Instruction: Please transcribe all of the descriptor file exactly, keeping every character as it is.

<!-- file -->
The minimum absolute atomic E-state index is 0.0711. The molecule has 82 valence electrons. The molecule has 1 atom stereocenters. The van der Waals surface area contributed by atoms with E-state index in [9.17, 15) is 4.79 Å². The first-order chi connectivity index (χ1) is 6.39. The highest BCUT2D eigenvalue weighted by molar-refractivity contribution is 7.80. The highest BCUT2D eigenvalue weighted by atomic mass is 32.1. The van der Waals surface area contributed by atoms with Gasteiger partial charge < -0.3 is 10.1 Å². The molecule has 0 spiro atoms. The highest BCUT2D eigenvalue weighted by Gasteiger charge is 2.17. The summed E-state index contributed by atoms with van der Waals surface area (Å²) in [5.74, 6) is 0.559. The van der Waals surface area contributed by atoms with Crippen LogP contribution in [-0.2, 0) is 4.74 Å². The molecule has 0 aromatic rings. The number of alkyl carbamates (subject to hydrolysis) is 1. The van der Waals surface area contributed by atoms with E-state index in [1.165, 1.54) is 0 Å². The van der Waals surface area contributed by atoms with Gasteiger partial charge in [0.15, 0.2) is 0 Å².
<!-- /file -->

The minimum absolute atomic E-state index is 0.0711. The molecule has 82 valence electrons. The molecule has 1 atom stereocenters. The van der Waals surface area contributed by atoms with E-state index in [9.17, 15) is 4.79 Å². The first-order chi connectivity index (χ1) is 6.39. The highest BCUT2D eigenvalue weighted by molar-refractivity contribution is 7.80. The highest BCUT2D eigenvalue weighted by atomic mass is 32.1. The van der Waals surface area contributed by atoms with Gasteiger partial charge < -0.3 is 10.1 Å². The molecule has 0 spiro atoms. The highest BCUT2D eigenvalue weighted by Gasteiger charge is 2.17. The summed E-state index contributed by atoms with van der Waals surface area (Å²) in [5.74, 6) is 0.559. The van der Waals surface area contributed by atoms with Crippen LogP contribution in [-0.2, 0) is 4.74 Å². The molecule has 0 aromatic rings. The number of alkyl carbamates (subject to hydrolysis) is 1. The van der Waals surface area contributed by atoms with E-state index in [1.165, 1.54) is 0 Å². The van der Waals surface area contributed by atoms with Gasteiger partial charge in [0.15, 0.2) is 0 Å².